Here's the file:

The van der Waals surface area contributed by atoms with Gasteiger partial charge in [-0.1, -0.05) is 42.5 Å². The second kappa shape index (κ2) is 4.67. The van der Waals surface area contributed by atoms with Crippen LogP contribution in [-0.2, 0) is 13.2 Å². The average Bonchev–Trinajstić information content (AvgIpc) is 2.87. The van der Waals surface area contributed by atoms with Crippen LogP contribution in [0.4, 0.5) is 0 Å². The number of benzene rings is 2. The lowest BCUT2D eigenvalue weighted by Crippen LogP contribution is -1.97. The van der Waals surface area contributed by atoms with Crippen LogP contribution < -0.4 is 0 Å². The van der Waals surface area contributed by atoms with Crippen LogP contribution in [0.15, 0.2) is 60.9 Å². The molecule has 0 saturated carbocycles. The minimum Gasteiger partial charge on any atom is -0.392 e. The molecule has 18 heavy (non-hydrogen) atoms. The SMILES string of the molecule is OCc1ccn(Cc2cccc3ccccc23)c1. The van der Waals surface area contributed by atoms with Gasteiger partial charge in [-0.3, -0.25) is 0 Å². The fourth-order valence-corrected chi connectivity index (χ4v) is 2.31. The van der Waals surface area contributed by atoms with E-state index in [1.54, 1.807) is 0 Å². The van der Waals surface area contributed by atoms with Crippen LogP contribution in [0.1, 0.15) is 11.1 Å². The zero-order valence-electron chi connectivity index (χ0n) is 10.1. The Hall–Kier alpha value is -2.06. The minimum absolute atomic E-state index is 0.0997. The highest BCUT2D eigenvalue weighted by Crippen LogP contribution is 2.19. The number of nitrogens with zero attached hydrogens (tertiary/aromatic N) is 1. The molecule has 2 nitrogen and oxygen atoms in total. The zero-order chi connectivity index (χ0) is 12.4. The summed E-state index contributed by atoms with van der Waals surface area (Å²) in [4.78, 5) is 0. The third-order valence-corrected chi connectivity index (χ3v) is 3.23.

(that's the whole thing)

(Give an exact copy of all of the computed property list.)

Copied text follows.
The van der Waals surface area contributed by atoms with Gasteiger partial charge in [-0.1, -0.05) is 42.5 Å². The second kappa shape index (κ2) is 4.67. The van der Waals surface area contributed by atoms with Crippen LogP contribution in [-0.2, 0) is 13.2 Å². The average Bonchev–Trinajstić information content (AvgIpc) is 2.87. The van der Waals surface area contributed by atoms with Crippen LogP contribution in [0.4, 0.5) is 0 Å². The number of benzene rings is 2. The lowest BCUT2D eigenvalue weighted by Crippen LogP contribution is -1.97. The van der Waals surface area contributed by atoms with Crippen LogP contribution < -0.4 is 0 Å². The van der Waals surface area contributed by atoms with Crippen LogP contribution in [0.15, 0.2) is 60.9 Å². The molecule has 0 saturated carbocycles. The minimum Gasteiger partial charge on any atom is -0.392 e. The molecule has 18 heavy (non-hydrogen) atoms. The SMILES string of the molecule is OCc1ccn(Cc2cccc3ccccc23)c1. The van der Waals surface area contributed by atoms with Gasteiger partial charge in [-0.3, -0.25) is 0 Å². The fourth-order valence-corrected chi connectivity index (χ4v) is 2.31. The van der Waals surface area contributed by atoms with E-state index in [1.54, 1.807) is 0 Å². The van der Waals surface area contributed by atoms with Crippen LogP contribution in [0.1, 0.15) is 11.1 Å². The zero-order valence-electron chi connectivity index (χ0n) is 10.1. The Hall–Kier alpha value is -2.06. The minimum absolute atomic E-state index is 0.0997. The highest BCUT2D eigenvalue weighted by Crippen LogP contribution is 2.19. The number of nitrogens with zero attached hydrogens (tertiary/aromatic N) is 1. The molecule has 2 nitrogen and oxygen atoms in total. The zero-order chi connectivity index (χ0) is 12.4. The summed E-state index contributed by atoms with van der Waals surface area (Å²) in [4.78, 5) is 0. The third-order valence-corrected chi connectivity index (χ3v) is 3.23.